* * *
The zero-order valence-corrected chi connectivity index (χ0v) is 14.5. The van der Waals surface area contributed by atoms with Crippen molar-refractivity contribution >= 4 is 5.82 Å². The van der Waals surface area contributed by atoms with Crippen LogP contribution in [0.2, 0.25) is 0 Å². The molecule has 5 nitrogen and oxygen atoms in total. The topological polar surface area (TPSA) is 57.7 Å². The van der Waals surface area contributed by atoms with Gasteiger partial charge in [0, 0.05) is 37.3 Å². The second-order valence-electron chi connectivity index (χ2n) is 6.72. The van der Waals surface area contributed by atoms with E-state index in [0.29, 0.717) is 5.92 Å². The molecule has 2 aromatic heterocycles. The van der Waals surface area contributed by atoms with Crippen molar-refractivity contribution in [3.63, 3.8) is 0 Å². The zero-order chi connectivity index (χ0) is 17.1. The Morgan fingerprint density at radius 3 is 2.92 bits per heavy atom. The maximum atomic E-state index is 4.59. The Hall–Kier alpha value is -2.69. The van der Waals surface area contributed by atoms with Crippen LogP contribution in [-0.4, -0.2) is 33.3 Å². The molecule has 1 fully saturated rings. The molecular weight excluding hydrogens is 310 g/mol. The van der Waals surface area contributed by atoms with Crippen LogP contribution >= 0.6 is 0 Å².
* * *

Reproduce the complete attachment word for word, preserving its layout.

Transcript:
The zero-order valence-corrected chi connectivity index (χ0v) is 14.5. The van der Waals surface area contributed by atoms with Crippen molar-refractivity contribution >= 4 is 5.82 Å². The van der Waals surface area contributed by atoms with Crippen LogP contribution in [0.2, 0.25) is 0 Å². The molecule has 5 nitrogen and oxygen atoms in total. The topological polar surface area (TPSA) is 57.7 Å². The van der Waals surface area contributed by atoms with Gasteiger partial charge in [0, 0.05) is 37.3 Å². The second-order valence-electron chi connectivity index (χ2n) is 6.72. The van der Waals surface area contributed by atoms with E-state index in [0.29, 0.717) is 5.92 Å². The molecule has 2 aromatic heterocycles. The van der Waals surface area contributed by atoms with Crippen molar-refractivity contribution in [3.63, 3.8) is 0 Å². The zero-order chi connectivity index (χ0) is 17.1. The Morgan fingerprint density at radius 3 is 2.92 bits per heavy atom. The maximum atomic E-state index is 4.59. The Hall–Kier alpha value is -2.69. The van der Waals surface area contributed by atoms with Crippen LogP contribution in [-0.4, -0.2) is 33.3 Å². The molecule has 1 fully saturated rings. The molecular weight excluding hydrogens is 310 g/mol. The van der Waals surface area contributed by atoms with Crippen LogP contribution >= 0.6 is 0 Å².